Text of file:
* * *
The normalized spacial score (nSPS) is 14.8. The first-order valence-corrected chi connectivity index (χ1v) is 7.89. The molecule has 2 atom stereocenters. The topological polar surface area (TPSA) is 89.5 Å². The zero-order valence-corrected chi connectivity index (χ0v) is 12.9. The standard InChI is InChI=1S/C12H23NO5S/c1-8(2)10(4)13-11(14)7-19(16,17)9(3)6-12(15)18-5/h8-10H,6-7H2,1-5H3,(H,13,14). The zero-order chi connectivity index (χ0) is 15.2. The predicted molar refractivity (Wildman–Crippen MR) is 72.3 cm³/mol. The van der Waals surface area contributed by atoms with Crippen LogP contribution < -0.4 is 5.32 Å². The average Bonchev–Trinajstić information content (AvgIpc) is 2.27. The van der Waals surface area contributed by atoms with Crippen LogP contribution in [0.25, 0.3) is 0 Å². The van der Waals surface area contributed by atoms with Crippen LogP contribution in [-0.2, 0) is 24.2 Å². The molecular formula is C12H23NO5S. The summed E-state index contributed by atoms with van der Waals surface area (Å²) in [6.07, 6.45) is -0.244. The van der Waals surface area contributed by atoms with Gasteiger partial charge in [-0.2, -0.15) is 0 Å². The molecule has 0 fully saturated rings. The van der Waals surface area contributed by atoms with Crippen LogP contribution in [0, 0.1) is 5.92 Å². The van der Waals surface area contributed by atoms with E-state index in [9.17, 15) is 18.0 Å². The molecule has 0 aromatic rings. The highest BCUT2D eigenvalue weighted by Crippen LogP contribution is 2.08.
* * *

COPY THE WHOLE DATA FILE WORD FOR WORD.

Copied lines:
The normalized spacial score (nSPS) is 14.8. The first-order valence-corrected chi connectivity index (χ1v) is 7.89. The molecule has 2 atom stereocenters. The topological polar surface area (TPSA) is 89.5 Å². The zero-order valence-corrected chi connectivity index (χ0v) is 12.9. The standard InChI is InChI=1S/C12H23NO5S/c1-8(2)10(4)13-11(14)7-19(16,17)9(3)6-12(15)18-5/h8-10H,6-7H2,1-5H3,(H,13,14). The zero-order chi connectivity index (χ0) is 15.2. The predicted molar refractivity (Wildman–Crippen MR) is 72.3 cm³/mol. The van der Waals surface area contributed by atoms with Crippen LogP contribution < -0.4 is 5.32 Å². The average Bonchev–Trinajstić information content (AvgIpc) is 2.27. The van der Waals surface area contributed by atoms with Crippen LogP contribution in [0.25, 0.3) is 0 Å². The van der Waals surface area contributed by atoms with Crippen LogP contribution in [-0.2, 0) is 24.2 Å². The molecular formula is C12H23NO5S. The summed E-state index contributed by atoms with van der Waals surface area (Å²) in [6.07, 6.45) is -0.244. The van der Waals surface area contributed by atoms with Gasteiger partial charge in [-0.2, -0.15) is 0 Å². The molecule has 0 fully saturated rings. The van der Waals surface area contributed by atoms with Crippen LogP contribution in [0, 0.1) is 5.92 Å². The van der Waals surface area contributed by atoms with E-state index in [9.17, 15) is 18.0 Å². The molecule has 0 aromatic rings. The highest BCUT2D eigenvalue weighted by Crippen LogP contribution is 2.08.